Welcome back to the States, Micaela! And now that you're all settled in (yuk yuk) let's focus on that glorious Church that we love so much! Here are three aspects of the Catholic Church that I am deeply grateful for:
The Church stimulates her children to create glorious works. People want to beautify and adorn the things that they love. The argument has been made that the Church should sell all its valuable assets and give the money to the poor. Setting aside how that same argument was by Judas Iscariot, the thing to remember is that it is THE POOR who were (and still are) most enthusiastic about having a beautiful place to worship, with rich decorations and vestments. The church is their meeting place, the center of their social activities, the storehouse of all that matters to them. Poor people want to have lovely surroundings just as rich people do, but since they can't afford to do it in their individual homes they pool their resources and create church buildings that are as beautiful as they can make them. The Catholic Church recognizes the significance of beauty and its connection to love, and encourages her children to reach for beauty in their acts and in their works.
It make look busy to you, but to us in this humble town it's our beautiful church home.
The Church knows how to celebrate! Important events and people are not just remembered mentally, they are an excuse for a festival. In her book Walking on Water Madeleine L'Engle writes about a group of Congregational ministers who wanted to observe the Feast of the Transfiguration. They checked out all the Episcopal churches in their area and none of them were having a celebration that day. Too bad it would never have occurred to them to go to the nearest Catholic church. Here are some photos of the "peregrinacion" (march) held on the Feast of the Sacred Heart of Jesus by the nearby parish of that name, which our parish participated in (hey, when it's your birthday or name day and you have a party, you invite the whole family!) We brought the traveling statue of our Lady of the Pillar (our parish is named after her) to join in the march.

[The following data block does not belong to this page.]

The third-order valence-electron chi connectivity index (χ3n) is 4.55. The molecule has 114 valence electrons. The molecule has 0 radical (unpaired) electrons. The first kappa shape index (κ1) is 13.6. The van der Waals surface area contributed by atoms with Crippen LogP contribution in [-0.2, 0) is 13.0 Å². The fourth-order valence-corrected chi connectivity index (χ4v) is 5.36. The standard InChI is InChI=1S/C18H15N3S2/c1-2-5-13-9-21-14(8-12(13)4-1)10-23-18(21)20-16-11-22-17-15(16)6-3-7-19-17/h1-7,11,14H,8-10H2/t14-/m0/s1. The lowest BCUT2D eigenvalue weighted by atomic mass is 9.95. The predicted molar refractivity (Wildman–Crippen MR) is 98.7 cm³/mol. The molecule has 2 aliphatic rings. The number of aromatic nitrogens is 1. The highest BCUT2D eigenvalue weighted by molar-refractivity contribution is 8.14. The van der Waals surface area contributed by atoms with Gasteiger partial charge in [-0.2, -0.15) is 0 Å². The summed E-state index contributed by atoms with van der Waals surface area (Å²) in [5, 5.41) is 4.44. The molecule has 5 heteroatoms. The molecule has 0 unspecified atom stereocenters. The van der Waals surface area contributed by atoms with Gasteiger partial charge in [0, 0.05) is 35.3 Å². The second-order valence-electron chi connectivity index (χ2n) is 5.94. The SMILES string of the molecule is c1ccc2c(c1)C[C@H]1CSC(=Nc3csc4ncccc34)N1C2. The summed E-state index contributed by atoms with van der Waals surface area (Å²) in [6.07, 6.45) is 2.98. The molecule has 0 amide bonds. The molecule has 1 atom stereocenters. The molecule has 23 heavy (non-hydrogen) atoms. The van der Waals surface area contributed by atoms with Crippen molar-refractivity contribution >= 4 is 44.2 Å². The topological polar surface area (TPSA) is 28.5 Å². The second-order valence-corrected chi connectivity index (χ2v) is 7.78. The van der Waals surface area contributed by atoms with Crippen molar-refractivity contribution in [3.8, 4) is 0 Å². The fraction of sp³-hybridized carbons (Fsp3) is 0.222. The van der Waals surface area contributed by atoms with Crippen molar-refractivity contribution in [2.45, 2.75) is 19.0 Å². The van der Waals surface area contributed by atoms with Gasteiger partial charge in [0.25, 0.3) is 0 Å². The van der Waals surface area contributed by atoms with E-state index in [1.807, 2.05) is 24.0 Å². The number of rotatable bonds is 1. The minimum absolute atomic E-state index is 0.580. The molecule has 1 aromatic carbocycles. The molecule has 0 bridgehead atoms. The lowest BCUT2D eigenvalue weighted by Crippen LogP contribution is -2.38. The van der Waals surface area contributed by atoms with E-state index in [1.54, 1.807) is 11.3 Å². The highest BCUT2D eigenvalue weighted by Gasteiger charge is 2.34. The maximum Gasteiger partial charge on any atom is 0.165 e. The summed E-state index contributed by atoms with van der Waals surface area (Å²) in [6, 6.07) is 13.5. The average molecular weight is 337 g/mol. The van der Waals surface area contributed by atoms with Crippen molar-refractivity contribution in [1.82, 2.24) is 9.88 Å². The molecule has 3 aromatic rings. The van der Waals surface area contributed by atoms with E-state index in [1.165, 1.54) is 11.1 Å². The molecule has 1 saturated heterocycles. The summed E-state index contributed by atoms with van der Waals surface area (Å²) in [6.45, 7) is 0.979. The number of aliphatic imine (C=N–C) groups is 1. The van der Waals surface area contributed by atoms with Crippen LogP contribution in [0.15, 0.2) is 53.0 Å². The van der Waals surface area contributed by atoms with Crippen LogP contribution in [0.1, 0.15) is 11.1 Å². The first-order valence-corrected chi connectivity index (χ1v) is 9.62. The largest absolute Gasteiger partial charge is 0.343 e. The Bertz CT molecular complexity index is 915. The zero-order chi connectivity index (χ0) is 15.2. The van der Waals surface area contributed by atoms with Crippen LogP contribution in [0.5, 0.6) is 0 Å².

The Church is comfortable with sinners and the needy in her midst. Of course every Christian community says that they love sinners and the needy, but in my experience much of the time those who clearly do not "have it together" are not particularly welcome within the community. The needy are the outsiders to whom we minister, not part of the family who sits at the table with us. The Catholic Church reaches out and provides welcome and safety as part of the community to the homeless, the confused, the ignorant. She is patient with her children, loving them toward health rather than judging them for their lacks. The spirit of humility is thick within the walls of the church.
This photo is from a mass that our church had for a group of migrant farm workers who had never had the opportunity to partake in the Church's sacraments. During the mass there were 15 marriages, a lot of baptisms and confirmations (everyone you see here is being confirmed). If you want to read more about this wonderful event, read this post.
For more awesome aspects of the Catholic Church, go see Micaela at California to Korea and Back.